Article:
The UK refuses to be left out of the driverless car revolution. Science minister David Willetts is encouraging British companies to develop self-driving cars, and to ease implementation of the vehicles when they come onto the market, ministers in the Department for Transport are writing up new laws to address special needs associated with these vehicles.
Right now a British driverless vehicle is being developed in Oxford, and according to Willetts, it is much cheaper than Google’s driverless technology. But, thanks in part to friendly driverless car laws in California, the Google car has achieved more actual road time. In order for Oxford to log more miles in its own car, UK driving laws will have to change.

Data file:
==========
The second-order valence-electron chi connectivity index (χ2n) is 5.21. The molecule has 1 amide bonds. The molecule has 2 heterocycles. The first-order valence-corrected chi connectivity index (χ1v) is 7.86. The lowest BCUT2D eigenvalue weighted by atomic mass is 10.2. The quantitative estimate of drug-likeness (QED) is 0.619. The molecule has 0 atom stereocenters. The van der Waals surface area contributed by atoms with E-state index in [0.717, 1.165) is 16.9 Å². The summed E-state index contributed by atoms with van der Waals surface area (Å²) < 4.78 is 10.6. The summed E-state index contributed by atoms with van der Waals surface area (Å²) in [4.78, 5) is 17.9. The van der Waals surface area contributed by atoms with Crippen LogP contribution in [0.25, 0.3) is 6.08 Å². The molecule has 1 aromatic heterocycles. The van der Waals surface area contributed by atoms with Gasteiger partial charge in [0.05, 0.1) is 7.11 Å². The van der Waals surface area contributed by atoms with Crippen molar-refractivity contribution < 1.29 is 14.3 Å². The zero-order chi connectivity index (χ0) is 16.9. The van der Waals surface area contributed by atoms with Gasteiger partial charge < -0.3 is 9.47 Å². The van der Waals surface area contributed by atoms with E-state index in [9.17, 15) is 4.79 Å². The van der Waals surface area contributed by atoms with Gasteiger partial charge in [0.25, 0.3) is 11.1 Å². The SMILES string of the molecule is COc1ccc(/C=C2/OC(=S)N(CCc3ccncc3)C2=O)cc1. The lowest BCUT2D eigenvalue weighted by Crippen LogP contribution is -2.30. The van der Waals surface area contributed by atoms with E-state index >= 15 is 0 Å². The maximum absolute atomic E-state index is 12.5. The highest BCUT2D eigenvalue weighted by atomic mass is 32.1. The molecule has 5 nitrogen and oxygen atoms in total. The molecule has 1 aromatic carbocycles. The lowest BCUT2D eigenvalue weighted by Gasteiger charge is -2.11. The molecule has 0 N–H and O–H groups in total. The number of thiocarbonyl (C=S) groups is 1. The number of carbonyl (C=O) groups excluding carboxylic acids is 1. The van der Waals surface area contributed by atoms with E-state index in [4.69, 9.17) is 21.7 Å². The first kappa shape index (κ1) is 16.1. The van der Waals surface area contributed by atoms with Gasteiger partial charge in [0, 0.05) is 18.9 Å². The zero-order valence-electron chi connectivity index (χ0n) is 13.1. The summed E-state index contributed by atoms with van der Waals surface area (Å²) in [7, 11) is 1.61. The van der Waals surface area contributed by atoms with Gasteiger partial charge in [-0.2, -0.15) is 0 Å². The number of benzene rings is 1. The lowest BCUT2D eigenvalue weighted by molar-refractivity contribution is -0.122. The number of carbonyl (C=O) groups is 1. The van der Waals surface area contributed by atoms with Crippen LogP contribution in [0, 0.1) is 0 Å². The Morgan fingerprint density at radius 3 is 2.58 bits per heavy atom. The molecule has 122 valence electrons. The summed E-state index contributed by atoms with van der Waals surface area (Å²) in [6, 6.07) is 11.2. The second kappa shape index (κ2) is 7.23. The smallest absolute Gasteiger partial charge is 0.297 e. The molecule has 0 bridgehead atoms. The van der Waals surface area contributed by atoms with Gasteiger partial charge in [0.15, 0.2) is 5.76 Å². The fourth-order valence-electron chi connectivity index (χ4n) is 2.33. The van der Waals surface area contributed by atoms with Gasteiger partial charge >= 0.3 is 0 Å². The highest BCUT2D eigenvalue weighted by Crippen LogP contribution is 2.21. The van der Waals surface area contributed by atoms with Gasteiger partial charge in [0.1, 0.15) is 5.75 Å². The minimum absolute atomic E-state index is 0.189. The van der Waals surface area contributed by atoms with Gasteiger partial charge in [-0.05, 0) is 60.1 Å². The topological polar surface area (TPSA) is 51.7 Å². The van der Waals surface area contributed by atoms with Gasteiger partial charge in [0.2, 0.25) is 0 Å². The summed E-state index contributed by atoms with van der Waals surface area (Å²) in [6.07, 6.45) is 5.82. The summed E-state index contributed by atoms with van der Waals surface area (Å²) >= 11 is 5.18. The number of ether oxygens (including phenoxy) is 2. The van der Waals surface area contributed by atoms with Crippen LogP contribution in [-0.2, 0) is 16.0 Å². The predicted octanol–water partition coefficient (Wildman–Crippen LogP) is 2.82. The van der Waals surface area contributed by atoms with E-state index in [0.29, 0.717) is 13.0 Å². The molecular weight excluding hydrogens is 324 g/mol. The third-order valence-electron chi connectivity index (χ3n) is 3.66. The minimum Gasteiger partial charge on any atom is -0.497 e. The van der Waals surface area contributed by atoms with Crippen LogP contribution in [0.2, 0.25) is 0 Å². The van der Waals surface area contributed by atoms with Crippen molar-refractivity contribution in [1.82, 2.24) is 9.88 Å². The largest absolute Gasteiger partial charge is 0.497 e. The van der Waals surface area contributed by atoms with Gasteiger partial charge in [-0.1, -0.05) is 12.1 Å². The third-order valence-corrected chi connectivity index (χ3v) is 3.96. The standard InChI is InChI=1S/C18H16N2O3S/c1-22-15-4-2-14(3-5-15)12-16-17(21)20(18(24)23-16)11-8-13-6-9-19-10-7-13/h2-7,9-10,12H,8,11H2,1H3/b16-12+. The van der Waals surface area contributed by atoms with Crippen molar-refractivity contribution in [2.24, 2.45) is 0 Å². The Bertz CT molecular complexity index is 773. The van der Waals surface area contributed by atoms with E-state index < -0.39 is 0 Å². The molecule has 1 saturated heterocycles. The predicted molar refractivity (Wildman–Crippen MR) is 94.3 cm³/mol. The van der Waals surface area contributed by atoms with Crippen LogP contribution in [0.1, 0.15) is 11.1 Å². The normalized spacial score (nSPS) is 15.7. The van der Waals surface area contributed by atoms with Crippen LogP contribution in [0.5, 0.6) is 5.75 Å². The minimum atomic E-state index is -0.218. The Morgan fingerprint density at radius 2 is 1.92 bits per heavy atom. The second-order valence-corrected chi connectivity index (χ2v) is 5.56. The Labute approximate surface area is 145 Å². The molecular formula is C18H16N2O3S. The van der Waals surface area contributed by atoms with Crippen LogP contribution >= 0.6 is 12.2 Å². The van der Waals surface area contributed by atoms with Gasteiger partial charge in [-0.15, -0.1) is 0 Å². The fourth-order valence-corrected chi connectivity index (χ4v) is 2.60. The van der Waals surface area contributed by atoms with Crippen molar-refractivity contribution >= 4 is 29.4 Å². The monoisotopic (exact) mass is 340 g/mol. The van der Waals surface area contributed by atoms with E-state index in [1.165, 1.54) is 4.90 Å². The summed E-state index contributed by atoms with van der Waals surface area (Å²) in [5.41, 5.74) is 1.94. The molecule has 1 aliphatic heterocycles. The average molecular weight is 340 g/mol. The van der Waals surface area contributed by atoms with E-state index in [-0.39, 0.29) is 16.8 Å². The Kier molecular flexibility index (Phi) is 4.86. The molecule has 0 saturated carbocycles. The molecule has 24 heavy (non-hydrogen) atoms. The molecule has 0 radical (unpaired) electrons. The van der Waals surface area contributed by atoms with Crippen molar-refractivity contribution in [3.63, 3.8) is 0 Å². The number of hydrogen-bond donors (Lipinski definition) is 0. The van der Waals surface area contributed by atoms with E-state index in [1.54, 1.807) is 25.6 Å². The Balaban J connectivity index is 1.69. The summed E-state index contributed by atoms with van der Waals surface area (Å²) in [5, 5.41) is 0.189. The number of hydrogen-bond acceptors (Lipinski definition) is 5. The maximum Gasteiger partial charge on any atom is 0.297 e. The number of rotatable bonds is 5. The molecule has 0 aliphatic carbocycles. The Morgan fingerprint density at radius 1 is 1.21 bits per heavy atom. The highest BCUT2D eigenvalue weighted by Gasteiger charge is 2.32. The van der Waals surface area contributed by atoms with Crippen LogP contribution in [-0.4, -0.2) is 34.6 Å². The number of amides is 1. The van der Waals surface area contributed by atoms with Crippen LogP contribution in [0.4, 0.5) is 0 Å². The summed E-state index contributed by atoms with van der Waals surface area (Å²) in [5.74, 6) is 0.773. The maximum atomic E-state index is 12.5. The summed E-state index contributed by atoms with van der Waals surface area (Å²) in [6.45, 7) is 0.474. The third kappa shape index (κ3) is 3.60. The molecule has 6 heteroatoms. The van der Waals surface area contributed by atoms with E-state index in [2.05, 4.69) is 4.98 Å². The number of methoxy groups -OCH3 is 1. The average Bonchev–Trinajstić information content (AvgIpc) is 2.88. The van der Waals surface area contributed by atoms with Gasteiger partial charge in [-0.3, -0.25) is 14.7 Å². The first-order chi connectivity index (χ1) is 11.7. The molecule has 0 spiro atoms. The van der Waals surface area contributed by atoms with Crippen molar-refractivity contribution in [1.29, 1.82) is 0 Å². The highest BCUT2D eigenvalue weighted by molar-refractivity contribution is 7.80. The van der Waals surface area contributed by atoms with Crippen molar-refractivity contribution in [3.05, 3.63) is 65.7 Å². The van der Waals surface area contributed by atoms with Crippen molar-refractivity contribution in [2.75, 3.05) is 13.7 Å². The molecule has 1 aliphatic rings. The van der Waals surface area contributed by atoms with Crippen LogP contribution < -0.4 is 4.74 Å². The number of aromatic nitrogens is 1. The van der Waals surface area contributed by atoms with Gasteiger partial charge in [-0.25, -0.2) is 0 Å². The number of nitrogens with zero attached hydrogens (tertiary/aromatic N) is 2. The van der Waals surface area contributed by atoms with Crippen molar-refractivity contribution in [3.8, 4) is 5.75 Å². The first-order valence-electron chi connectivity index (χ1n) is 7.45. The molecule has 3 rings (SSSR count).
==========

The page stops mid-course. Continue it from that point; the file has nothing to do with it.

To accomodate these new driverless vehicles, a few states, including California, Michigan, Nevada, Florida and the District of Columbia, have passed laws allowing cars without a driver, though some stipulate that there must be a human present in the passenger seat, making it easier for developers and for people to take advantage of the new technology. New UK laws, according to Willetts, would overwrite current driving laws to similarly allow driverless cars on UK roads, opening the doors for a new wave of cutting edge transportation technology.